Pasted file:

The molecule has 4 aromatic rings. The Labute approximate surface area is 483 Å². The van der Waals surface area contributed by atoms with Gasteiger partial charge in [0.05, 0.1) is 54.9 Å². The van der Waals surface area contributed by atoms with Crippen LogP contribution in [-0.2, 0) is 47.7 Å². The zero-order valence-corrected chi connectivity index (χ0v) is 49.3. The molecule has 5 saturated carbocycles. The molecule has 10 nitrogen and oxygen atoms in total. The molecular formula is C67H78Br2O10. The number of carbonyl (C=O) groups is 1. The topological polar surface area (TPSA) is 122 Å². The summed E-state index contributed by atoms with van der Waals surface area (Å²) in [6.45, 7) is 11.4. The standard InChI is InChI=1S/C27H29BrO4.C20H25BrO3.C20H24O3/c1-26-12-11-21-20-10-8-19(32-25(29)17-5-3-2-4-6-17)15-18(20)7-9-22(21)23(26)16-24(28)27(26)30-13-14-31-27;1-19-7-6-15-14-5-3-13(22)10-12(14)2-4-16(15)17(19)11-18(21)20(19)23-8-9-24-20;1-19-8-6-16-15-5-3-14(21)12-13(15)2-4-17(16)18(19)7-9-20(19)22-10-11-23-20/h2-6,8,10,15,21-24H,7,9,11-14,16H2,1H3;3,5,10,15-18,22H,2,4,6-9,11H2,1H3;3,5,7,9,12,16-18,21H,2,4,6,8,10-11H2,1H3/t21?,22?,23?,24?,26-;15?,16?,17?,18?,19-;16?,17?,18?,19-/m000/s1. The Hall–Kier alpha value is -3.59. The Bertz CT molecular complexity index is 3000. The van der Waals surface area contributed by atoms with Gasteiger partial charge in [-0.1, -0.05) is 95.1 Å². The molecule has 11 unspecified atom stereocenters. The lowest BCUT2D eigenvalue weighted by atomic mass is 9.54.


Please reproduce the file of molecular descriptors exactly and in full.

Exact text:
The molecule has 4 aromatic rings. The Labute approximate surface area is 483 Å². The van der Waals surface area contributed by atoms with Gasteiger partial charge in [0.05, 0.1) is 54.9 Å². The van der Waals surface area contributed by atoms with Crippen LogP contribution in [-0.2, 0) is 47.7 Å². The zero-order valence-corrected chi connectivity index (χ0v) is 49.3. The molecule has 5 saturated carbocycles. The molecule has 10 nitrogen and oxygen atoms in total. The molecular formula is C67H78Br2O10. The number of carbonyl (C=O) groups is 1. The topological polar surface area (TPSA) is 122 Å². The summed E-state index contributed by atoms with van der Waals surface area (Å²) in [6.45, 7) is 11.4. The standard InChI is InChI=1S/C27H29BrO4.C20H25BrO3.C20H24O3/c1-26-12-11-21-20-10-8-19(32-25(29)17-5-3-2-4-6-17)15-18(20)7-9-22(21)23(26)16-24(28)27(26)30-13-14-31-27;1-19-7-6-15-14-5-3-13(22)10-12(14)2-4-16(15)17(19)11-18(21)20(19)23-8-9-24-20;1-19-8-6-16-15-5-3-14(21)12-13(15)2-4-17(16)18(19)7-9-20(19)22-10-11-23-20/h2-6,8,10,15,21-24H,7,9,11-14,16H2,1H3;3,5,10,15-18,22H,2,4,6-9,11H2,1H3;3,5,7,9,12,16-18,21H,2,4,6,8,10-11H2,1H3/t21?,22?,23?,24?,26-;15?,16?,17?,18?,19-;16?,17?,18?,19-/m000/s1. The Hall–Kier alpha value is -3.59. The Bertz CT molecular complexity index is 3000. The van der Waals surface area contributed by atoms with Gasteiger partial charge in [-0.1, -0.05) is 95.1 Å². The molecule has 11 unspecified atom stereocenters. The lowest BCUT2D eigenvalue weighted by atomic mass is 9.54.